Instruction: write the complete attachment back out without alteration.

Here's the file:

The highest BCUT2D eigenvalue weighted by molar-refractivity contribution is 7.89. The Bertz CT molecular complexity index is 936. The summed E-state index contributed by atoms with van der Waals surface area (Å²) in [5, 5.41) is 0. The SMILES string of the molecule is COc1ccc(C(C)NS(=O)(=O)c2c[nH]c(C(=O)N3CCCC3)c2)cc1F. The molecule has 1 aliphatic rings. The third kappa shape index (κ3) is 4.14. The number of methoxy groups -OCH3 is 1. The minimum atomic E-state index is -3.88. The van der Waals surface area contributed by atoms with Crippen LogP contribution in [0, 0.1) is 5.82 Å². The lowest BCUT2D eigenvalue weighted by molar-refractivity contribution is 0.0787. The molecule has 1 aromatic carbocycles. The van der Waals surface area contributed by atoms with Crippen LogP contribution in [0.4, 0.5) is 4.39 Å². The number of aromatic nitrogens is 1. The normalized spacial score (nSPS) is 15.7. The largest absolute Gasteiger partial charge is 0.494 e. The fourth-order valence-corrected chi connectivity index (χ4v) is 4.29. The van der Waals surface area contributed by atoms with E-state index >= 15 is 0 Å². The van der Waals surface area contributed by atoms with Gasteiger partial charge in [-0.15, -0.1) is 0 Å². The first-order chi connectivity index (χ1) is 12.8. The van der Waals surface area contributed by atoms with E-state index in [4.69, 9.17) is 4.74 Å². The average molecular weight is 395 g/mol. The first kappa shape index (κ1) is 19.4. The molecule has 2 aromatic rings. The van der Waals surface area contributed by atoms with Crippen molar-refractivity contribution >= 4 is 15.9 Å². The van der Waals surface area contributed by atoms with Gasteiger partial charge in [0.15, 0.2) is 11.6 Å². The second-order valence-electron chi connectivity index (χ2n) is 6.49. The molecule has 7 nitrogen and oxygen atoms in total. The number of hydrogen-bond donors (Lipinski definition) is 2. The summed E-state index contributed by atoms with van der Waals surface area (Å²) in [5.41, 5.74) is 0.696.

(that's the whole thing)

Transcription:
The highest BCUT2D eigenvalue weighted by molar-refractivity contribution is 7.89. The Bertz CT molecular complexity index is 936. The summed E-state index contributed by atoms with van der Waals surface area (Å²) in [5, 5.41) is 0. The SMILES string of the molecule is COc1ccc(C(C)NS(=O)(=O)c2c[nH]c(C(=O)N3CCCC3)c2)cc1F. The molecule has 1 aliphatic rings. The third kappa shape index (κ3) is 4.14. The number of methoxy groups -OCH3 is 1. The minimum atomic E-state index is -3.88. The van der Waals surface area contributed by atoms with Crippen LogP contribution in [0, 0.1) is 5.82 Å². The lowest BCUT2D eigenvalue weighted by molar-refractivity contribution is 0.0787. The molecule has 1 aromatic carbocycles. The van der Waals surface area contributed by atoms with Crippen LogP contribution in [0.4, 0.5) is 4.39 Å². The number of aromatic nitrogens is 1. The normalized spacial score (nSPS) is 15.7. The largest absolute Gasteiger partial charge is 0.494 e. The fourth-order valence-corrected chi connectivity index (χ4v) is 4.29. The van der Waals surface area contributed by atoms with E-state index >= 15 is 0 Å². The van der Waals surface area contributed by atoms with Gasteiger partial charge in [-0.15, -0.1) is 0 Å². The first-order chi connectivity index (χ1) is 12.8. The van der Waals surface area contributed by atoms with E-state index in [4.69, 9.17) is 4.74 Å². The average molecular weight is 395 g/mol. The first kappa shape index (κ1) is 19.4. The molecule has 2 aromatic rings. The van der Waals surface area contributed by atoms with Crippen molar-refractivity contribution >= 4 is 15.9 Å². The van der Waals surface area contributed by atoms with Gasteiger partial charge in [0.15, 0.2) is 11.6 Å². The second-order valence-electron chi connectivity index (χ2n) is 6.49. The molecule has 7 nitrogen and oxygen atoms in total. The number of hydrogen-bond donors (Lipinski definition) is 2. The summed E-state index contributed by atoms with van der Waals surface area (Å²) in [5.41, 5.74) is 0.696.